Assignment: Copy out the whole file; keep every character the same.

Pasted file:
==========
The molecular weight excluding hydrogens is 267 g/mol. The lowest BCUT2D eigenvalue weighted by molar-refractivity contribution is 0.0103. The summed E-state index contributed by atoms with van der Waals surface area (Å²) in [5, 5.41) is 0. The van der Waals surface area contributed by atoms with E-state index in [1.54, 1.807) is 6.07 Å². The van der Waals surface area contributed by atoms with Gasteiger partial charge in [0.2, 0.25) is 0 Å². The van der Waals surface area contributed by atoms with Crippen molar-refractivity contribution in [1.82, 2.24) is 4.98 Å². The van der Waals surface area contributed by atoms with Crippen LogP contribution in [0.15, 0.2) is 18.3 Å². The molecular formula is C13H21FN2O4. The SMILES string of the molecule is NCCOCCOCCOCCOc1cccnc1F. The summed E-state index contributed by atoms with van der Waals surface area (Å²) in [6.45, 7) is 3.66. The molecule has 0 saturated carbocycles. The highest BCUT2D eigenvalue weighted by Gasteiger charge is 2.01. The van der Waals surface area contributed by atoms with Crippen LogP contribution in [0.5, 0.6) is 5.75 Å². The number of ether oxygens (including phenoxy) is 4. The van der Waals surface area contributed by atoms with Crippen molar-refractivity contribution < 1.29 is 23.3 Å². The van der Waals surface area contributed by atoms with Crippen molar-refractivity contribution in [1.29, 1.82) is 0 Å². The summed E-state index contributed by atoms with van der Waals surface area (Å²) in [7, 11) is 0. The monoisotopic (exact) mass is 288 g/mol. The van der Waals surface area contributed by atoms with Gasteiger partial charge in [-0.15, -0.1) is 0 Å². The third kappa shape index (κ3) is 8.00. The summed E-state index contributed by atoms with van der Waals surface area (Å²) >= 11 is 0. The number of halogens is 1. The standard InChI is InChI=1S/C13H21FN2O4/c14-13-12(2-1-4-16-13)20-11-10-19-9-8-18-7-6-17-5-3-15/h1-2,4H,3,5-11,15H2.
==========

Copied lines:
The molecular weight excluding hydrogens is 267 g/mol. The lowest BCUT2D eigenvalue weighted by molar-refractivity contribution is 0.0103. The summed E-state index contributed by atoms with van der Waals surface area (Å²) in [5, 5.41) is 0. The van der Waals surface area contributed by atoms with E-state index in [1.54, 1.807) is 6.07 Å². The van der Waals surface area contributed by atoms with Gasteiger partial charge in [0.2, 0.25) is 0 Å². The van der Waals surface area contributed by atoms with Crippen molar-refractivity contribution in [1.82, 2.24) is 4.98 Å². The van der Waals surface area contributed by atoms with Crippen LogP contribution in [0.15, 0.2) is 18.3 Å². The molecular formula is C13H21FN2O4. The SMILES string of the molecule is NCCOCCOCCOCCOc1cccnc1F. The summed E-state index contributed by atoms with van der Waals surface area (Å²) in [6.45, 7) is 3.66. The molecule has 0 saturated carbocycles. The highest BCUT2D eigenvalue weighted by Gasteiger charge is 2.01. The van der Waals surface area contributed by atoms with Crippen LogP contribution in [0.5, 0.6) is 5.75 Å². The number of ether oxygens (including phenoxy) is 4. The van der Waals surface area contributed by atoms with Crippen molar-refractivity contribution < 1.29 is 23.3 Å². The van der Waals surface area contributed by atoms with Crippen molar-refractivity contribution in [1.29, 1.82) is 0 Å². The summed E-state index contributed by atoms with van der Waals surface area (Å²) in [7, 11) is 0. The monoisotopic (exact) mass is 288 g/mol. The van der Waals surface area contributed by atoms with Gasteiger partial charge in [-0.15, -0.1) is 0 Å². The third kappa shape index (κ3) is 8.00. The summed E-state index contributed by atoms with van der Waals surface area (Å²) >= 11 is 0. The number of halogens is 1. The standard InChI is InChI=1S/C13H21FN2O4/c14-13-12(2-1-4-16-13)20-11-10-19-9-8-18-7-6-17-5-3-15/h1-2,4H,3,5-11,15H2.